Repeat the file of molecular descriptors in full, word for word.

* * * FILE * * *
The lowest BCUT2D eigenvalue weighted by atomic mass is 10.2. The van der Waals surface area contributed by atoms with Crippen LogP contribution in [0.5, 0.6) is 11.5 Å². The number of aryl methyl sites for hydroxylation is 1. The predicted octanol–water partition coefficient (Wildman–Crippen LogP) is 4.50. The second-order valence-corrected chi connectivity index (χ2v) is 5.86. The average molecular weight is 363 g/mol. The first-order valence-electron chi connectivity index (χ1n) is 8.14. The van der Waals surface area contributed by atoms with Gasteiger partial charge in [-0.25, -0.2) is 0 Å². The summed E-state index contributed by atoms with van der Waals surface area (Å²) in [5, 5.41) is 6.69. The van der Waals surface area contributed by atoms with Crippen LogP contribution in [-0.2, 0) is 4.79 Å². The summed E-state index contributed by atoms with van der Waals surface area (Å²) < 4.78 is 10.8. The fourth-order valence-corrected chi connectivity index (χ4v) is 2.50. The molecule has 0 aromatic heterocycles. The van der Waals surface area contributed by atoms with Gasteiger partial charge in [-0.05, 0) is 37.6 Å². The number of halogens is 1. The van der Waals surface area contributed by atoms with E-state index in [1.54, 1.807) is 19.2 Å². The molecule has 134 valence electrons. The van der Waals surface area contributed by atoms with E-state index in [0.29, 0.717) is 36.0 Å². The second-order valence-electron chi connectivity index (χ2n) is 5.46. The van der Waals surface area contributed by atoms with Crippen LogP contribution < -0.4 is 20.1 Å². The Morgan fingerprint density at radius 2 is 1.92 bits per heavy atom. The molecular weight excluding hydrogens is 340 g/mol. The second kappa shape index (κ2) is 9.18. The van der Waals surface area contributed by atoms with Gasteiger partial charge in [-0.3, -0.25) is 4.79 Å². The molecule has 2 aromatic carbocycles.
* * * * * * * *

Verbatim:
The lowest BCUT2D eigenvalue weighted by atomic mass is 10.2. The van der Waals surface area contributed by atoms with Crippen LogP contribution in [0.5, 0.6) is 11.5 Å². The number of aryl methyl sites for hydroxylation is 1. The predicted octanol–water partition coefficient (Wildman–Crippen LogP) is 4.50. The second-order valence-corrected chi connectivity index (χ2v) is 5.86. The average molecular weight is 363 g/mol. The first-order valence-electron chi connectivity index (χ1n) is 8.14. The van der Waals surface area contributed by atoms with Gasteiger partial charge in [-0.25, -0.2) is 0 Å². The summed E-state index contributed by atoms with van der Waals surface area (Å²) in [5, 5.41) is 6.69. The van der Waals surface area contributed by atoms with Crippen LogP contribution in [-0.2, 0) is 4.79 Å². The summed E-state index contributed by atoms with van der Waals surface area (Å²) < 4.78 is 10.8. The fourth-order valence-corrected chi connectivity index (χ4v) is 2.50. The molecule has 0 aromatic heterocycles. The van der Waals surface area contributed by atoms with Gasteiger partial charge in [-0.05, 0) is 37.6 Å². The number of halogens is 1. The van der Waals surface area contributed by atoms with E-state index in [1.54, 1.807) is 19.2 Å². The molecule has 134 valence electrons. The van der Waals surface area contributed by atoms with E-state index in [0.29, 0.717) is 36.0 Å². The second-order valence-electron chi connectivity index (χ2n) is 5.46. The van der Waals surface area contributed by atoms with Crippen LogP contribution < -0.4 is 20.1 Å². The Morgan fingerprint density at radius 2 is 1.92 bits per heavy atom. The molecular weight excluding hydrogens is 340 g/mol. The second kappa shape index (κ2) is 9.18. The van der Waals surface area contributed by atoms with Gasteiger partial charge in [-0.3, -0.25) is 4.79 Å². The molecule has 2 aromatic carbocycles.